Like I said, it’s murky, and these questions are more sociopolitical-based than they are science-based, and they will continue to play out for years to come in Alaska, the Northern Rockies, and other places.
But as we grapple with these big questions, there is no more cogent voice to influence our thinking than that of the great hunter-angler-conservationist Aldo Leopold, who wrote the following many decades ago:
In those days we had never heard of passing up a chance to kill a wolf. In a second we were pumping lead into the pack, but with more excitement than accuracy: how to aim a steep downhill shot is always confusing. When our rifles were empty, the old wolf was down, and a pup was dragging a leg into impassable slide-rocks.
We reached the old wolf in time to watch a fierce green fire dying in her eyes. I realized then, and have known ever since, that there was something new to me in those eyes - something known only to her and to the mountain. I was young then, and full of trigger-itch; I thought that because fewer wolves meant more deer, that no wolves would mean hunters' paradise. But after seeing the green fire die, I sensed that neither the wolf nor the mountain agreed with such a view.
Since then I have lived to see state after state extirpate its wolves. I have watched the face of many a newly wolfless mountain, and seen the south-facing slopes wrinkle with a maze of new deer trails. I have seen every edible bush and seedling browsed, first to anaemic desuetude, and then to death. I have seen every edible tree defoliated to the height of a saddlehorn. Such a mountain looks as if someone had given God a new pruning shears, and forbidden Him all other exercise. In the end the starved bones of the hoped-for deer herd, dead of its own too-much, bleach with the bones of the dead sage, or molder under the high-lined junipers.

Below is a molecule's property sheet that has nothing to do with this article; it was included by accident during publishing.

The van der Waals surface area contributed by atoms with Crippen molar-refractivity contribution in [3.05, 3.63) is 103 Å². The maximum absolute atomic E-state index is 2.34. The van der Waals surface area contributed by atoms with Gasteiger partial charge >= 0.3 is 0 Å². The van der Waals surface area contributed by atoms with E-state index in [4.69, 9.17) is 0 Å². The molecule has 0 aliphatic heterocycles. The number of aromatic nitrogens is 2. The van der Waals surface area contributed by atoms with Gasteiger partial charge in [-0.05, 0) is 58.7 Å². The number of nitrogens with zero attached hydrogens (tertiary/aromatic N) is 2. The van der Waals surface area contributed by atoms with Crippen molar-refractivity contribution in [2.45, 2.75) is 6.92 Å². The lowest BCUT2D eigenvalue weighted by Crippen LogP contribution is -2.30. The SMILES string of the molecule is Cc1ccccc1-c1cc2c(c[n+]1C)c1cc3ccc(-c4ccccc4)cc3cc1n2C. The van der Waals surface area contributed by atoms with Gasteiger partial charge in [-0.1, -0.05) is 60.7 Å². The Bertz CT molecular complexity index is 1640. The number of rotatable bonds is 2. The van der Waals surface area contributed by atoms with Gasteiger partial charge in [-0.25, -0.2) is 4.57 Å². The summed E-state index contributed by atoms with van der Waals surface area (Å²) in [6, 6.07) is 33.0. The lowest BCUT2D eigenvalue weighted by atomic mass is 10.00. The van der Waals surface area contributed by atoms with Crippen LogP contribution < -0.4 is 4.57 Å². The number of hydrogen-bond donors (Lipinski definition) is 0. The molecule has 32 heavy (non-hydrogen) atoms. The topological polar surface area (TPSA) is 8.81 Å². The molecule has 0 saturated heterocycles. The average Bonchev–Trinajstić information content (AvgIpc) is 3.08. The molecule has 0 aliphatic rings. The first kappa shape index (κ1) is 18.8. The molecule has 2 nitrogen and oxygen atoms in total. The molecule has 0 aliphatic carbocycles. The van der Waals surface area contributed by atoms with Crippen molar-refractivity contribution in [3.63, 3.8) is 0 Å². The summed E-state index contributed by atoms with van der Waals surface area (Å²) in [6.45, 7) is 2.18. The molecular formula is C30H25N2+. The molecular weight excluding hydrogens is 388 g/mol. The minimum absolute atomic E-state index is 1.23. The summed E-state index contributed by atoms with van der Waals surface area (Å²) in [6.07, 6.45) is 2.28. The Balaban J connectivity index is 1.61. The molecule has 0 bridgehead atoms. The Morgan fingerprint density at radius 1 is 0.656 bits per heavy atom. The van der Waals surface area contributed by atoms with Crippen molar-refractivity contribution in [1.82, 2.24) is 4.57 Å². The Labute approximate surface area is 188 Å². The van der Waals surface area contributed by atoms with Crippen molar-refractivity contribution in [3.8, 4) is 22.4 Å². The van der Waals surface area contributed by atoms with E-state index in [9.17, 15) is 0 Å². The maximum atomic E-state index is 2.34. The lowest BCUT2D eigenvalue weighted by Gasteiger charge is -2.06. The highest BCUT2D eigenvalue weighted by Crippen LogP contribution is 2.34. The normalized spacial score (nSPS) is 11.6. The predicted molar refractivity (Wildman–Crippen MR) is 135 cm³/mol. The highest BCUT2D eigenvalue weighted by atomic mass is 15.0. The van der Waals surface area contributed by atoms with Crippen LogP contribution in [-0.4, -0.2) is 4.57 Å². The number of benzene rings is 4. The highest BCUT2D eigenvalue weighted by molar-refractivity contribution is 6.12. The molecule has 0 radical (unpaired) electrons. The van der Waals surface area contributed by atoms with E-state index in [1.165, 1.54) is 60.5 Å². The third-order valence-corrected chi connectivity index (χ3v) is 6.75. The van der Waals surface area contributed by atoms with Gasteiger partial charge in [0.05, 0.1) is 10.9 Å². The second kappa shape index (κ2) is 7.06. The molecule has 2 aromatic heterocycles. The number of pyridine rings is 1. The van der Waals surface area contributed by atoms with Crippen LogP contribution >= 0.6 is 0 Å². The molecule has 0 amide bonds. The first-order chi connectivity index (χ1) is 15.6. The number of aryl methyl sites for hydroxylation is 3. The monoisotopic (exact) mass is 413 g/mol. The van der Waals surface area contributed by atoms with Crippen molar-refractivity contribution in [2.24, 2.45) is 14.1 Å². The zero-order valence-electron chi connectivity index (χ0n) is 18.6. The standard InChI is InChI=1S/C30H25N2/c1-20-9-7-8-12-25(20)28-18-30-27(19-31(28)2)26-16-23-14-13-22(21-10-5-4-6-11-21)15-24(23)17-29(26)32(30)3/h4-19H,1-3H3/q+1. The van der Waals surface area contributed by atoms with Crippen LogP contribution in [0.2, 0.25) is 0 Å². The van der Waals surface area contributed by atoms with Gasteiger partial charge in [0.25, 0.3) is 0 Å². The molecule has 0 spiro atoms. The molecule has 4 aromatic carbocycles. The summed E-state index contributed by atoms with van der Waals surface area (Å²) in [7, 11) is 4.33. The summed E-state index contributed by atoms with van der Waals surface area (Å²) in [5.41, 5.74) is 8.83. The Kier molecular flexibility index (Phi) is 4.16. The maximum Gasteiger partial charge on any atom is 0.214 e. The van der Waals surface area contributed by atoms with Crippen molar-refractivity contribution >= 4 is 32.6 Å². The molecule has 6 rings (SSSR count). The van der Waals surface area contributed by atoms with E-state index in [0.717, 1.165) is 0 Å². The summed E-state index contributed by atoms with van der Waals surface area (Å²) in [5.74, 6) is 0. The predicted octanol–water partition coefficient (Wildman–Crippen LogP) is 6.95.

I now suspect that just as a deer herd lives in mortal fear of its wolves, so does a mountain live in mortal fear of its deer. And perhaps with better cause, for while a buck pulled down by wolves can be replaced in two or three years, a range pulled down by too many deer may fail of replacement in as many decades.
So also with cows. The cowman who cleans his range of wolves does not realize that he is taking over the wolf's job of trimming the herd to fit the range. He has not learned to think like a mountain. Hence we have dustbowls, and rivers washing the future into the sea.
We all strive for safety, prosperity, comfort, long life, and dullness. The deer strives with his supple legs, the cowman with trap and poison, the statesman with pen, the most of us with machines, votes, and dollars, but it all comes to the same thing: peace in our time. A measure of success in this is all well enough, and perhaps is a requisite to objective thinking, but too much safety seems to yield only danger in the long run. Perhaps this is behind Thoreau's dictum: In wildness is the salvation of the world. Perhaps this is the hidden meaning in the howl of the wolf, long known among mountains, but seldom perceived among men.